Identifying a good finish for wood is essential to any woodworking endeavor. Whether you are a hobbyist or a professional woodworker, you will have to choose a suitable finish at some point to protect your wood or improve its aesthetics.
Among the most popular wood finishes are shellac and polyurethane. So you may want to know how the two compare.
This article compares shellac vs polyurethane side by side to help make it easier for you to identify which product may suit your next project better.
What is Shellac?
- Protective shellac sealer for wood trim, paneling, furniture and more
- Non-toxic, shellac-based spray will not yellow or darken
- Dries to touch in 30 minutes and covers 8-10 sq. ft. per can
- Blocks odors in wood, plaster, drywall and masonry with a classic, traditional finish
- Mid-tone sheen provides a natural look on interior surfaces
Shellac is a wood finish made from resins secreted by female lac bugs on certain trees. The shellac used as a wood finish is a commercially viable variety resulting after processing and dissolving dry flakes of the product in a solvent such as alcohol.
Shellac naturally dries quickly and can work as a wood sealer or finish. When using shellac on wood, you can apply multiple coats and complete the projects within the same day due to the fast-drying property.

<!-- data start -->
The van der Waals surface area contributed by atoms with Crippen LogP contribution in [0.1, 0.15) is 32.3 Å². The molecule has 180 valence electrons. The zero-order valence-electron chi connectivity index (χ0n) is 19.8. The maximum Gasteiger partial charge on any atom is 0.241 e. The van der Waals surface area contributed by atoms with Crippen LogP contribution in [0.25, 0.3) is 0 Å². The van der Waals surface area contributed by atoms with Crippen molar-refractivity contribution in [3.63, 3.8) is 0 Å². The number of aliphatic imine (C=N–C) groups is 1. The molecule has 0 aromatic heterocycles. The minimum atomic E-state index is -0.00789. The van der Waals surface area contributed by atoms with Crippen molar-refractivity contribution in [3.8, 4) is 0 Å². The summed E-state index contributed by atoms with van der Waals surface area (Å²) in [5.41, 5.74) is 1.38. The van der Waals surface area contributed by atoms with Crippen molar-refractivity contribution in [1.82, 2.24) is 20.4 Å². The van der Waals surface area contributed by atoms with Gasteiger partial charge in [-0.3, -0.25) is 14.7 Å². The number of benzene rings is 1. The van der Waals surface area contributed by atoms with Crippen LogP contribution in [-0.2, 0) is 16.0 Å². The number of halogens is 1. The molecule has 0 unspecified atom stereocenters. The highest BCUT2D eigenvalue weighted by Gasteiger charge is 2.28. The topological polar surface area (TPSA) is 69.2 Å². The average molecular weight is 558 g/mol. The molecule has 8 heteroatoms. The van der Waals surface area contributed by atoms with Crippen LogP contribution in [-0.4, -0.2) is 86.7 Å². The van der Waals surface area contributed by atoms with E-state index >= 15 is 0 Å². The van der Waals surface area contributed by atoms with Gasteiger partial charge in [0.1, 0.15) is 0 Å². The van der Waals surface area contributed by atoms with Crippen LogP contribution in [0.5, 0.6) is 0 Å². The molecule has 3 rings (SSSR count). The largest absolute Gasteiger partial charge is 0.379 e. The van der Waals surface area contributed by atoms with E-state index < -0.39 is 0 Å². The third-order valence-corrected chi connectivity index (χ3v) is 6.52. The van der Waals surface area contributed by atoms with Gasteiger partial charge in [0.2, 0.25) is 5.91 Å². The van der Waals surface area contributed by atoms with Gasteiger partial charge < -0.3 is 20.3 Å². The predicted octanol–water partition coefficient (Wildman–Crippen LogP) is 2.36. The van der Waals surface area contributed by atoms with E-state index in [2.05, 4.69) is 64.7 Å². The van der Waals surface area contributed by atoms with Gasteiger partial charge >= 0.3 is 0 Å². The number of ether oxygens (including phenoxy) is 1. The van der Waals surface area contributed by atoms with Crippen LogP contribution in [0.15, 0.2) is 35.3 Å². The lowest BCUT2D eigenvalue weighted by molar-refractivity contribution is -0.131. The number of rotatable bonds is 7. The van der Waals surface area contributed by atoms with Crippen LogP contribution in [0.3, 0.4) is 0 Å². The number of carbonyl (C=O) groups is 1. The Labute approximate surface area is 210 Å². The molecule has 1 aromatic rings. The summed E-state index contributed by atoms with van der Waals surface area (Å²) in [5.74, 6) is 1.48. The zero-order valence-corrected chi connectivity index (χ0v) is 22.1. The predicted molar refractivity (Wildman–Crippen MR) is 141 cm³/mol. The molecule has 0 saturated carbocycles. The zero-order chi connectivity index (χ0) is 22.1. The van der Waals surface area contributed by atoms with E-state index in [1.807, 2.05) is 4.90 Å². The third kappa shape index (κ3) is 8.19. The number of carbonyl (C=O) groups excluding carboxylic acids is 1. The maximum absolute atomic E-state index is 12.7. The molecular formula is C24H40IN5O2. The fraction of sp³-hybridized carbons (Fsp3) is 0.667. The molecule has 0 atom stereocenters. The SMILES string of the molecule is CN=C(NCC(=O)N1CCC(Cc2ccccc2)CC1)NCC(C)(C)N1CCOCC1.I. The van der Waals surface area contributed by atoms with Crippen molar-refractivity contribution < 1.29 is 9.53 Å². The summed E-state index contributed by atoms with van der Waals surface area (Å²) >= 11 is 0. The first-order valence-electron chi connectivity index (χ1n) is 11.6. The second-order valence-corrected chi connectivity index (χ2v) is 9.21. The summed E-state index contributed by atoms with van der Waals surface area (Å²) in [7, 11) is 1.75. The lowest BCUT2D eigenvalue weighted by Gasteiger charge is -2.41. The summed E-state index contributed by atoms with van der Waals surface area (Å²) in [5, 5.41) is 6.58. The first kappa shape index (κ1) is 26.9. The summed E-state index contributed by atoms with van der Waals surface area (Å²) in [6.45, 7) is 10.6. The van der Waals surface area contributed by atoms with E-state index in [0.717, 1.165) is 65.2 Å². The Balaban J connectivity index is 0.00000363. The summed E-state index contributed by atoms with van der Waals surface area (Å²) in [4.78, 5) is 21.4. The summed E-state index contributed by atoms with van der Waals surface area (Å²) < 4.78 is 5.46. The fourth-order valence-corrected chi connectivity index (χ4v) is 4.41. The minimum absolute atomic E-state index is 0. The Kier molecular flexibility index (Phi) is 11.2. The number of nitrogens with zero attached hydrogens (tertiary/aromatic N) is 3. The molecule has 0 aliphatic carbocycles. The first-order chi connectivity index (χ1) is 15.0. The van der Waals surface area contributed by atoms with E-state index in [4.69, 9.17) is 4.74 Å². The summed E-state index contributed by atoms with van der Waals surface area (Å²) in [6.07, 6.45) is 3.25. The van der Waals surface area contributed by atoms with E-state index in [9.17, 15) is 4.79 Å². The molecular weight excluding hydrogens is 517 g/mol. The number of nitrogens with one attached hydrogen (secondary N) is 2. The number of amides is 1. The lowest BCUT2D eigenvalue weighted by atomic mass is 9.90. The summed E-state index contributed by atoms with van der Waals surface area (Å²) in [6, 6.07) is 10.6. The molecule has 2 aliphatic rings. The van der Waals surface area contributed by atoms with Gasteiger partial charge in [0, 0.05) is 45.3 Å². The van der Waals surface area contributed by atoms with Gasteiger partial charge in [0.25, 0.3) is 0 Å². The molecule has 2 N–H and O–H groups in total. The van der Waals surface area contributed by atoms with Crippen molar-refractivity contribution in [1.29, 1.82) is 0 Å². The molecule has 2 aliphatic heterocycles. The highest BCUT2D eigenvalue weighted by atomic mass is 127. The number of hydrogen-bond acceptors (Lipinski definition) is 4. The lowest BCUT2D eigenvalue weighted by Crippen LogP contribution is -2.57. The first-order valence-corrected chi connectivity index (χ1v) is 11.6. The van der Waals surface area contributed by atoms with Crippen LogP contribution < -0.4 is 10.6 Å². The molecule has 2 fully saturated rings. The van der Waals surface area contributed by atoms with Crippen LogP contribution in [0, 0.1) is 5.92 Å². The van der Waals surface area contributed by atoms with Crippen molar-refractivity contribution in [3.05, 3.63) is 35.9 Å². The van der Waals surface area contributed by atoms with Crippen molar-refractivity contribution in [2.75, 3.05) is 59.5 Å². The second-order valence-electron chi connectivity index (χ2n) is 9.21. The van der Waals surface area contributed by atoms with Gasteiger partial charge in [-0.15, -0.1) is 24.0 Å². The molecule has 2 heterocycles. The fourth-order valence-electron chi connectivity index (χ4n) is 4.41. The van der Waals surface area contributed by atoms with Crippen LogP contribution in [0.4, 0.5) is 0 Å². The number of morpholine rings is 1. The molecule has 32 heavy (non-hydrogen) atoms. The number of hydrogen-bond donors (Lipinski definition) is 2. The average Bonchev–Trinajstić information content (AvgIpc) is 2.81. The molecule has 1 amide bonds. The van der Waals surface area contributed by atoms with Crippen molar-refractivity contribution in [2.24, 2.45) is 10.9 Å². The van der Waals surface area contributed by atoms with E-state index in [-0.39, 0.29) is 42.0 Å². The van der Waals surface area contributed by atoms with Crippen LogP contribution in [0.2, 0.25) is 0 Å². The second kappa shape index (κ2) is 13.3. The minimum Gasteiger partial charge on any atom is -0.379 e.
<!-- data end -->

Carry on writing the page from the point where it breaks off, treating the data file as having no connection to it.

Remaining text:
Shellac pros and cons
Like any wood finish, shellac has its share of strengths and limitations.
What We Liked Most
- The product adds a warm amber tone that can enhance the wood’s natural grain and beauty.
- You can have it in a high-gloss finish
- It retains its color for long
- Shellac dries very quickly
What Could Be Improved
- Shellac is not as durable as polyurethane or varnish; water and alcohol can dissolve it off the wood surface.
- The product has a very limited shelf-life; it needs to be used within six weeks of mixing it with alcohol.
What is Polyurethane?
- Protects indoor wood surfaces such as furniture, windows, cabinets, trim and more
- Water based formula dries fast and cleans up with soap and water
- Dries to the touch in 30 minutes with coverage up to 31.25 sq. ft., recoat after 2 hours
- Durable formula provides outstanding stain and scratch resistance with excellent clarity
- Satin finish provides a classic and natural look
Polyurethane wood finish is a synthetic resin available in liquid form but with varying thicknesses from one product to the other. It is available in both water and oil-based varieties and dries to form a tough film on wood or other surfaces where it is applied.
Due to its strength, the product works perfectly on a wide range of surfaces, including cabinets, furniture, floors, doors, countertops, windows, etc.
Pros and cons of polyurethane
Like shellac, polyurethane has strengths and limitations. This section looks at both sides of the coin.
What We Liked Most
- Both water-based and oil-based polyurethanes are long-lasting and highly durable.
- It forms a hard-wearing film protecting surfaces against abrasion, water, and moisture damage.
- Polyurethane offers better resistance to heat and chemicals, making it ideal for kitchen applications like furniture.